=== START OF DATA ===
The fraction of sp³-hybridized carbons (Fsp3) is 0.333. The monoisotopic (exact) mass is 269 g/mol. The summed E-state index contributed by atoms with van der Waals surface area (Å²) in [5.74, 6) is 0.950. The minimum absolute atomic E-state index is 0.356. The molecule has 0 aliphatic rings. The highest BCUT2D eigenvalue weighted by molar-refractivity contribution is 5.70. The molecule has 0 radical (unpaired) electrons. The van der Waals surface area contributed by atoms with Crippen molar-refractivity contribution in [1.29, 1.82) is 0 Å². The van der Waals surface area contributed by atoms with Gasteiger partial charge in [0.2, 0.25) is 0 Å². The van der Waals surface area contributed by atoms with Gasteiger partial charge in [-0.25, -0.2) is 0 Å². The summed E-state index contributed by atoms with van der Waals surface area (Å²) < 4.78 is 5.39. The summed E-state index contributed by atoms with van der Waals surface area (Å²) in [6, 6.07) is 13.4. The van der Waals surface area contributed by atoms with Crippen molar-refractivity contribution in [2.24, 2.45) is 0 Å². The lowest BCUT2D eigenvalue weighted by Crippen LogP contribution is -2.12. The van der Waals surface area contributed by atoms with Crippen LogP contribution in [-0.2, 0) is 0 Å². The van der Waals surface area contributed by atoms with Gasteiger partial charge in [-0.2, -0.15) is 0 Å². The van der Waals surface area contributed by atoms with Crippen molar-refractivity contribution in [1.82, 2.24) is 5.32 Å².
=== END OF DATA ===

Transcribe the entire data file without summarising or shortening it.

The fraction of sp³-hybridized carbons (Fsp3) is 0.333. The monoisotopic (exact) mass is 269 g/mol. The summed E-state index contributed by atoms with van der Waals surface area (Å²) in [5.74, 6) is 0.950. The minimum absolute atomic E-state index is 0.356. The molecule has 0 aliphatic rings. The highest BCUT2D eigenvalue weighted by molar-refractivity contribution is 5.70. The molecule has 0 radical (unpaired) electrons. The van der Waals surface area contributed by atoms with Crippen molar-refractivity contribution in [1.29, 1.82) is 0 Å². The van der Waals surface area contributed by atoms with Gasteiger partial charge in [0.2, 0.25) is 0 Å². The van der Waals surface area contributed by atoms with Gasteiger partial charge in [-0.25, -0.2) is 0 Å². The summed E-state index contributed by atoms with van der Waals surface area (Å²) < 4.78 is 5.39. The summed E-state index contributed by atoms with van der Waals surface area (Å²) in [6, 6.07) is 13.4. The van der Waals surface area contributed by atoms with Crippen molar-refractivity contribution in [2.24, 2.45) is 0 Å². The lowest BCUT2D eigenvalue weighted by Crippen LogP contribution is -2.12. The van der Waals surface area contributed by atoms with Crippen LogP contribution in [-0.2, 0) is 0 Å². The van der Waals surface area contributed by atoms with Gasteiger partial charge in [-0.2, -0.15) is 0 Å². The van der Waals surface area contributed by atoms with Crippen molar-refractivity contribution in [1.82, 2.24) is 5.32 Å².